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 Fugue | Agniszka Smoczynska

April 29, 2019

Agniszka Smoczynska’s The Lure was not, by most metrics, a hit, but it wasn’t a failure either; it made a small amount of money in its theatrical run, garnered positive critical notices, and eventually found its way to a place in the Criterion Collection’s catalog. Compared to that, the director’s followup is destined to seem modest: Fugue‘s U.S. release comprises a 30-day run on MUBI, and since it’s essentially a form of domestic drama — that being a harder sell in a crowded market than the high-concept uniqueness of The Lure, a musical film about vampiric mermaids — it isn’t likely to have the same, lasting cult appeal. Straightforward though it is, Smoczynska’s new film is possessed with a strong sense of perspective, and populated with impressive, interior-focused performances. Alicja (Gabriela Muskala), an amnesiac woman drifting through Warsaw, is reunited with the family she’s been separated from for the last two years. She reenters a house full of strangers, thrust back into the roles of wife and mother, her transient life rejected. But Alicja is no longer Kinga, the woman her family remembers; gone is her long blonde hair and respectable coat, replaced with a dark pixie cut and loose-fitting t-shirts, signifying her rejection of traditional femininity. More than mere rebellion, though, Fugue is concerned with Alicja’s sense of alienation from her home life.

Smoczynska questions the contrivance of women’s roles in marriage and motherhood, using amnesia to create that critical distance. The trouble is that Fugue never reaches beyond this conclusion.

Smoczynska’s camera makes estrangement its primary subject: When Alicja enters her parents’ home for the first time, the frame stays tight on her, following her upstairs and through hallways, panning to reveal rooms as Alicja discovers them, presenting the experience as alien and new. Fugue produces an abject disconnect between Alicja and her former identity of Kinga, and while there’s little in the way of plot here, the struggle to uncover the reasons why she left this family in the first place keep the possibility of Fugue becoming a thriller at the margins, infecting the film with an air of mystery that threatens to unravel the reconstructed domestic scenario. The point throughout is clear: Smoczynska questions the contrivance of women’s roles in marriage and motherhood, using amnesia to create that critical distance. The trouble is that Fugue never reaches beyond this conclusion, which it arrives at in its first half-hour — and this thesis, in and of itself, is nothing new. That women feel alienated by the structures of domesticity is a cornerstone of feminist film, and of other films at the parameters of that framework (like those of Lars von Trier). Still, Fugue is a welcome addition to this group, worthwhile for the merits of its filmmaking — but it rarely surprises, nor does it break the mold.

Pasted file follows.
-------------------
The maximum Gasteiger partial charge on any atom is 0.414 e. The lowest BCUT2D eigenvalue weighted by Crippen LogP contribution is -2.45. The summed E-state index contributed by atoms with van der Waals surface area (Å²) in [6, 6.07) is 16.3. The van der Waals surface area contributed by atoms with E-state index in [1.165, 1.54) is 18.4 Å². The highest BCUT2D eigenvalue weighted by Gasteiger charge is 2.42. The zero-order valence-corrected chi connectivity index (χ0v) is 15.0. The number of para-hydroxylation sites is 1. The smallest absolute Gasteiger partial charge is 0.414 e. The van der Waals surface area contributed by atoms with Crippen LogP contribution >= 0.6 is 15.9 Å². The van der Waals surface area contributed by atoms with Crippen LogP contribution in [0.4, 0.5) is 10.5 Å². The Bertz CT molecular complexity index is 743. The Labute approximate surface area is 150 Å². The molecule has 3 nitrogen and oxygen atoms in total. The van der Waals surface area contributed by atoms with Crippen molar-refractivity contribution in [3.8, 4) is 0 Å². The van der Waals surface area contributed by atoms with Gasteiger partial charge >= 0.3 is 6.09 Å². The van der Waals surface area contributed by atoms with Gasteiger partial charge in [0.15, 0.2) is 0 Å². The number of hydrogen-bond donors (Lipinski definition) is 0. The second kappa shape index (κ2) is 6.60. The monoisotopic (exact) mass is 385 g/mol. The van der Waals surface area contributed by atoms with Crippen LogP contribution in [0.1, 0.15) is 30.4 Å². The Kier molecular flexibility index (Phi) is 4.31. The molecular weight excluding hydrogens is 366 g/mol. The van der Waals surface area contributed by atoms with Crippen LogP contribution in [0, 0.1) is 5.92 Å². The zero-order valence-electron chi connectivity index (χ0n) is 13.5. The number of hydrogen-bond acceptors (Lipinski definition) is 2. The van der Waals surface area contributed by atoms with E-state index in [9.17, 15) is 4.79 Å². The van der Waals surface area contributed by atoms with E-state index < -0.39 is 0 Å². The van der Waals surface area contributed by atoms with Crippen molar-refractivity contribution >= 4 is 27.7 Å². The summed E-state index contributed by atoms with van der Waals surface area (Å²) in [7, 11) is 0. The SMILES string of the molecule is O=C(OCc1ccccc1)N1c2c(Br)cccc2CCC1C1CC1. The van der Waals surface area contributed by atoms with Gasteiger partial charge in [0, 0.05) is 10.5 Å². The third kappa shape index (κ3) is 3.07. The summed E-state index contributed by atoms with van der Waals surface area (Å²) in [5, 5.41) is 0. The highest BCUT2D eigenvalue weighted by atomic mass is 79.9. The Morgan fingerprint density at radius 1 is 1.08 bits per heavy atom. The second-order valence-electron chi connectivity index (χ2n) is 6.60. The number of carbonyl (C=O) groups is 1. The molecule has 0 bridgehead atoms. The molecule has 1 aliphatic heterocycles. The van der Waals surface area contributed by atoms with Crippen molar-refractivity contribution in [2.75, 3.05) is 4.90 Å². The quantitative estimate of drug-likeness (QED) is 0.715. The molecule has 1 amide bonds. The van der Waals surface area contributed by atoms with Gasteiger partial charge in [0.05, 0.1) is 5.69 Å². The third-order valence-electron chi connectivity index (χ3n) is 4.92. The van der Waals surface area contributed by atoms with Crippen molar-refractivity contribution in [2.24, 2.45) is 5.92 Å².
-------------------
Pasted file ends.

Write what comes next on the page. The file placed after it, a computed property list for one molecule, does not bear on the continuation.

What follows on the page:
You can currently stream Agniszka Smoczynska’s Fugue on Mubi. 

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